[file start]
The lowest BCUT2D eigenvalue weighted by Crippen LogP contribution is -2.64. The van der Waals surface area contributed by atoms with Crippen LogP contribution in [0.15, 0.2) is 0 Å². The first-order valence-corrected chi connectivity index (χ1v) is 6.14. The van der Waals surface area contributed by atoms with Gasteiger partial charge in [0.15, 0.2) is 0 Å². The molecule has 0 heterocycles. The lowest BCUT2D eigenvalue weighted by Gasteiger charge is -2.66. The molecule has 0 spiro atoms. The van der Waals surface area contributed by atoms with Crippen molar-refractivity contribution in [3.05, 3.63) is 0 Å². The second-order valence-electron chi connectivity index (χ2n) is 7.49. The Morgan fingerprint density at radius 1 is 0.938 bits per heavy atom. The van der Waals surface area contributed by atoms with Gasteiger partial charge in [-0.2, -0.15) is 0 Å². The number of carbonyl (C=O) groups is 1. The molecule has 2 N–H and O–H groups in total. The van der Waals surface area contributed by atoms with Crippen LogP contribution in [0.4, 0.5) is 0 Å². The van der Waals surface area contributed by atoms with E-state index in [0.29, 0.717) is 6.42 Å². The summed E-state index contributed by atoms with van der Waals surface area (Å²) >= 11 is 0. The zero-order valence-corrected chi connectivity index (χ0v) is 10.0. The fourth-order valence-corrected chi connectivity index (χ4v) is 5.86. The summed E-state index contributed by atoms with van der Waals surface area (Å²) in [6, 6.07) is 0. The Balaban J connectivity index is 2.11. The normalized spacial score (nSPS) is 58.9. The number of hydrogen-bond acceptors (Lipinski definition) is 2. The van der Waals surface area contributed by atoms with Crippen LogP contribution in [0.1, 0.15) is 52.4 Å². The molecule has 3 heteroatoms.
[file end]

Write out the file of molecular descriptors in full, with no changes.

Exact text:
The lowest BCUT2D eigenvalue weighted by Crippen LogP contribution is -2.64. The van der Waals surface area contributed by atoms with Crippen LogP contribution in [0.15, 0.2) is 0 Å². The first-order valence-corrected chi connectivity index (χ1v) is 6.14. The van der Waals surface area contributed by atoms with Gasteiger partial charge in [0.15, 0.2) is 0 Å². The molecule has 0 heterocycles. The lowest BCUT2D eigenvalue weighted by Gasteiger charge is -2.66. The molecule has 0 spiro atoms. The van der Waals surface area contributed by atoms with Crippen molar-refractivity contribution in [3.05, 3.63) is 0 Å². The second-order valence-electron chi connectivity index (χ2n) is 7.49. The Morgan fingerprint density at radius 1 is 0.938 bits per heavy atom. The van der Waals surface area contributed by atoms with Gasteiger partial charge in [-0.2, -0.15) is 0 Å². The number of carbonyl (C=O) groups is 1. The molecule has 2 N–H and O–H groups in total. The van der Waals surface area contributed by atoms with Crippen LogP contribution in [0.4, 0.5) is 0 Å². The van der Waals surface area contributed by atoms with E-state index in [0.29, 0.717) is 6.42 Å². The summed E-state index contributed by atoms with van der Waals surface area (Å²) >= 11 is 0. The zero-order valence-corrected chi connectivity index (χ0v) is 10.0. The fourth-order valence-corrected chi connectivity index (χ4v) is 5.86. The summed E-state index contributed by atoms with van der Waals surface area (Å²) in [6, 6.07) is 0. The Balaban J connectivity index is 2.11. The normalized spacial score (nSPS) is 58.9. The number of hydrogen-bond acceptors (Lipinski definition) is 2. The van der Waals surface area contributed by atoms with Crippen LogP contribution in [0.1, 0.15) is 52.4 Å². The molecule has 3 heteroatoms.